There’s a lot to consider when you’re planning for a new arrival. What will it look like? What will it need? And how will you look after it? The process can be daunting because ultimately, no matter how carefully you plan and prepare, you can never guarantee the outcome you’re hoping for.
That’s when prayer comes in. You lose track of the time you spend on your knees, knowing that something precious and fragile will soon be entering the world. And when you meet your miracle, all you can do is praise God.
It is my vision that New Hope will continue to develop into a place . . . where weary sinners . . . will find rest, will find Jesus and will worship with a people who know Him too.
“New Hope was born today—she is alive and the most beautiful of babies,” Pastor Lloyd Grolimund announced via social media on February 28, sounding very much like a proud father.
With the assistance of a small ministry team from Wahroonga church (NSW), Pastor Grolimund had a vision of starting a new church in the expanding area of Parklea-Schofields in northwestern Sydney. Through extensive Facebook promotion and team recruitment, they were able to establish New Hope (church plant) at the University of Western Sydney (Nirimba campus).
Around 350 people attended the inaugural service. Currently around 200 attend each Sabbath.
Two hundred? That sounds like a lot! Is this high level of attendance just a coincidence? No. New Hope is deliberately reaching out to and engaging its community. By launching children’s Sabbath School classes straight away, it catered for families from the outset. The team is participating in SALT, a program that trains members to reach out to people in their circles of influence. And they freely offer community service to their neighbours.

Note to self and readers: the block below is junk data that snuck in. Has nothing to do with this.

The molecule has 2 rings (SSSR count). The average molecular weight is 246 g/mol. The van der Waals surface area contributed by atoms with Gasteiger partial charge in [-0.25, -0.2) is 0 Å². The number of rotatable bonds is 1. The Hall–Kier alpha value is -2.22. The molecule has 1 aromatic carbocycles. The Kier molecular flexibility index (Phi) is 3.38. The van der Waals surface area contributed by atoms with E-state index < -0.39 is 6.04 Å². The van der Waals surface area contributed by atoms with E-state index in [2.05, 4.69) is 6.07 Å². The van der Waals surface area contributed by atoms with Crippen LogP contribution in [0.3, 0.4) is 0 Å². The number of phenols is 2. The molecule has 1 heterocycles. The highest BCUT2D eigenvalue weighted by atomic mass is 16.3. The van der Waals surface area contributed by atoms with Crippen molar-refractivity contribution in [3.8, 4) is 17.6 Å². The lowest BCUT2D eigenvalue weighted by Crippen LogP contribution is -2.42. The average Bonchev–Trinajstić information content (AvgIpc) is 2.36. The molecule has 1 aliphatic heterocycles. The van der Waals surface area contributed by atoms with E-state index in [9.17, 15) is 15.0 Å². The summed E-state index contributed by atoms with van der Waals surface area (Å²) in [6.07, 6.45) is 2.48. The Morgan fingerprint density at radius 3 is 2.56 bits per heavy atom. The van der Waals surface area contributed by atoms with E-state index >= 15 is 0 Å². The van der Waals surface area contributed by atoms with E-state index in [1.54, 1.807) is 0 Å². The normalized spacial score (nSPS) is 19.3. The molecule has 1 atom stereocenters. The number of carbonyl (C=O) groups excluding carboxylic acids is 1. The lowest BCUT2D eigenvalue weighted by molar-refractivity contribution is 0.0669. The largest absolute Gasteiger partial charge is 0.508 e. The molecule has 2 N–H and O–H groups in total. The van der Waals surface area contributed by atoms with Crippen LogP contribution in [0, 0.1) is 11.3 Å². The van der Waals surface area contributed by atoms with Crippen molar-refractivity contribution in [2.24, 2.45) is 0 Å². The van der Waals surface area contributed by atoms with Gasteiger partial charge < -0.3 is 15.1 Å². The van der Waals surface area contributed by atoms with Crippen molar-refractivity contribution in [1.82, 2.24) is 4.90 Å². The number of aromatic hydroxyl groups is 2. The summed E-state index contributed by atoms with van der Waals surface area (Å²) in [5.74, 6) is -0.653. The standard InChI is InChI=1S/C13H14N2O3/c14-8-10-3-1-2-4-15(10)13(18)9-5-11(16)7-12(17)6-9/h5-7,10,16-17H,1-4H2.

Since its birth, New Hope has seen many answers to prayer, including the opportunity to use a new lecture theatre as its venue.
“It is my vision that New Hope will continue to develop into a place . . . where weary sinners . . . will find rest, will find Jesus and will worship with a people who know Him too,” Pastor Grolimund says.
But New Hope doesn’t have the monopoly on that vision. Greater Western Sydney is an area experiencing tremendous growth in discipleship.
About three years ago, inspired by a retired Fijian Indian pastor, a group of lay people began meeting for prayer every Friday night. Their mission was to pray for Fijian Indian friends and family. A church planting networking meeting at Hoxton Park church helped them to recognise they were actually establishing a church plant for Fijian Indians in Sydney. With support from Hoxton Park church, they began meeting monthly in the hall on Friday nights. Approximately 40-60 people now attend these prayer gatherings. Sydney Fijian Indian Group is looking to expand its leadership team and actively engage with the Fijian Indian community. And it isn’t the only church plant supported by Hoxton Park church.
The vision for Harvest Fellowship Group began when Jim Tyrokomos attended a church planting workshop presented by Pastor Glenn Townend at Inspire, a leadership training weekend run by the Greater Sydney Conference (GSC). The presentation, about how the Western Australian Conference was cultivating a church planting movement, moved Mr Tyrokomos, who was Personal Ministries leader at Hoxton Park church. With encouragement from his leadership, Harvest Fellowship Group started meeting in a home every Friday evening. They have been letterboxing evangelistic invitations in their neighbourhood and are launching Sabbath services.
“We have a strong conviction that Jesus is calling us to make Adventist disciples within every people, group and suburb in Sydney,” says Dr Sven Ostring, GSC director of Discipleship Movements.
GSC president Pastor Michael Worker is in full agreement. “Greater Sydney (Conference) has a strategy to establish new churches in growth corridors and areas of the Conference that do not have a strong Adventist presence as well as continuing to establish congregations in new language groups,” he says.
According to Dr Ostring, plans are underway to establish a church plant in the Parramatta CBD. Momentum is building to plant churches in Sans Souci, Newtown and Camden as well.
“It’s great seeing God using people creatively to reach others for Jesus and start new communities of faith,” says Pastor Glenn Townend, president of the South Pacific Division. “These people are fulfilling Jesus’ mission of making more and better disciples for and with Him.”